Albert Chiarandini was born in the city of Udine, in northern Italy (Friuli-Venezia, Giulia). As a boy, he passionately loved to scribble, draw and dedicate his time copying religious subjects. Having never been taught anatomy, the religious figures he drew and painted as a child, had a strange hunchbacked look. These poor holy figures were rendered with his father’s old shaving brush and powdered colours mixed with water, then applied to the plaster walls of the woodshed out back where his father allowed him to paint. Obviously not an easy start for this determined and dedicated little artist.
Umberto (Albert) taught himself well, for at the age of fifteen he was accepted to apprentice at the workshop of the well known sculptor, Luigi Moro of Udine.
He arrived in Canada in 1932 at the age of 17. Determined to continue with his studies, he applied and was accepted to the Ontario College of Art. There he studied under the guidance of Franklin Carmichael, Frederick Challener, John William Beatty and John Alfsen.
In 1938, his first portrait was accepted into the Ontario Society of Artists Annual Show. Always having the desire to portray people in their environment, observing their instincts, mannerisms and lifestyles, he painted several large series of portraits depicting the diversity of the human condition. Albert would search and recruit models from Allan Gardens in Toronto, and from the streets surrounding the Salvation Army. Here he discovered derelicts from many backgrounds, odours and varied mental states.
In 1967, he began painting in the region of Yorkville Avenue, Toronto. With paint and canvas, Albert proceeded to capture in portraits, the faces of political turmoil and the dynamic change in Yorkville. Here, for him, was a different attitude to record and portray. A new idiom was here to be captured. This driven younger generation full of idealism, equality and peace. These portraits of young hippies, transient and searching, are truly beautiful. Through his work Chiarandini succeeds in his mission to capture the diversity and integrity of the human spirit.
These paintings immediately gained Chiarandini recognition as a serious, professional and extremely gifted portrait painter. Soon would follow a string of portrait commissions, including many of the faces still famous today in the history and cultural fabric of Toronto and Ontario.
Between portrait sessions, Albert kept painting, diversifying his talent and applying it to the realm of the landscape, painting scenes of rural life. Sharing in this pursuit of landscapes he had some truly gifted company. He was friends with Donald Fraser, has shared exhibition space with Franklin Carmichael, A.J. Casson, Arthur Lismer, Fred Varley, Lawren Harris Jr., Joachim Gauthier, A.Y. Jackson, among others in annual exhibitions of the Ontario Society of Artists, the Royal Canadian Academy and at the Gallery of Hamilton.
Albert said that "landscapes allowed him to explore the profound beauty of nature, echoes of light and the smell of the countryside". Little could he have foreseen a future side effect of his work. From our perspective today, Chiarandini has created a unique and powerful gift of historical documentation and beauty.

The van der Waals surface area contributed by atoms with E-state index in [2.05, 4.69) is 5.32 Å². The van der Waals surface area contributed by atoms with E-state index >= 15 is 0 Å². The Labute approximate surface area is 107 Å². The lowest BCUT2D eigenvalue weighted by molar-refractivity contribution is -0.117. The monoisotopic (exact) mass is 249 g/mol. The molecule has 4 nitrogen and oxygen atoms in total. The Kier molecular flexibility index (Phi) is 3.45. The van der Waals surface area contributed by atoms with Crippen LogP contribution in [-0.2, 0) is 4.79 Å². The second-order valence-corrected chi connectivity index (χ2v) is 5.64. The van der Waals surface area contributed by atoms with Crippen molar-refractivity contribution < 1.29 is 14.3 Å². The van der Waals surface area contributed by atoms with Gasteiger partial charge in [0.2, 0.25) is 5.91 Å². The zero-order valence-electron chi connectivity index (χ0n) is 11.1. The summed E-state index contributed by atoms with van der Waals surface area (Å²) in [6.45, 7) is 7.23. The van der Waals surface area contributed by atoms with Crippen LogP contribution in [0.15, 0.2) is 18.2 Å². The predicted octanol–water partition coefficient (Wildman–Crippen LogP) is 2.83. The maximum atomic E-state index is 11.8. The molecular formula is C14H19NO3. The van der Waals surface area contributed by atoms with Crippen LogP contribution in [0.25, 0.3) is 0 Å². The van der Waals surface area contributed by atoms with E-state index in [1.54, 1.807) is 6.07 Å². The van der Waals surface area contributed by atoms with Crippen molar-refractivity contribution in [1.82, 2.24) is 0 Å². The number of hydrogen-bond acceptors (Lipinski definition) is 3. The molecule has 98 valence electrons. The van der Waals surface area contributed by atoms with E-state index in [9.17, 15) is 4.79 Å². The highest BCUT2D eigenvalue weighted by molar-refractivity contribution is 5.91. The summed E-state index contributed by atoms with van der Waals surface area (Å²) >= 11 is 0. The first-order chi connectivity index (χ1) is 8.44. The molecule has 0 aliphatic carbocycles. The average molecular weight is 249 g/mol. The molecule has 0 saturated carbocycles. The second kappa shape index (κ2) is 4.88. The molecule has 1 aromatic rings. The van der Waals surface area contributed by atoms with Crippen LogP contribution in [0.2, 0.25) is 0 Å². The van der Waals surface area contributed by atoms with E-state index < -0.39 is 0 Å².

Chiarandini's paintings of fields now hold subdivisions in their soil, vistas with immense skies flowing freely that today have been filled with high-rises and industrial developments. This is a recorded history we should appreciate, of what Richmond Hill, Aurora, Newmarket, and other well known and once rural neighborhoods were. As well as a collection of beautiful and powerful paintings.
In 2004, a donation of 159 of Albert’s paintings was made to the Georgina Arts Centre and Gallery in Sutton West, by the late Mr. Bruce Smith. This major collection is on permanent display, and has been included in "The Group of Seven Project", citing Albert as "The Unknown Group of Seven Member". The event has garnered him much attention and provides public viewing of this exceptional collection of his landscapes, portraits and still life. Few artists, particularly Canadian, have been honoured with this level of public exposure and support from a public gallery.
Albert Chiarandini passed away on December 18, 2007, in his 93rd year. He was passionate about the power of art and the beauty of our Canadian landscapes. Albert was truly a reminder of a revolutionary era in Canadian painting, and an established voice in his own right, for Canadian art.
Please view these short video clips on YouTube about Chiarandini Hippie portraits and his Canadian landscapes.
* Ontario Society of Artists * Fellow of the International Institute of Arts and Letters * Staff member of the Ontario College of Art * Listed in Who's Who of American art * Membership in the International Platform Association
* Dr. M.K. Bochner, Scarborough General Hospital * Mrs. Ed Mirvish * Mrs. Ann Dejourno * Dean Matheson, Emmanuel College, University of Toronto * Dean of Botany Department, University of Toronto * Mrs. Leon (Leon's Furniture) * Plus many others
* Ontario College of Art * Northern Secondary School * Willowdale Group of Artists * Holy Blossom Temple * Private Classes * Humber Valley Art Group * The Guild of Portrait Painters 1970 - 2004 * Toronto School of Art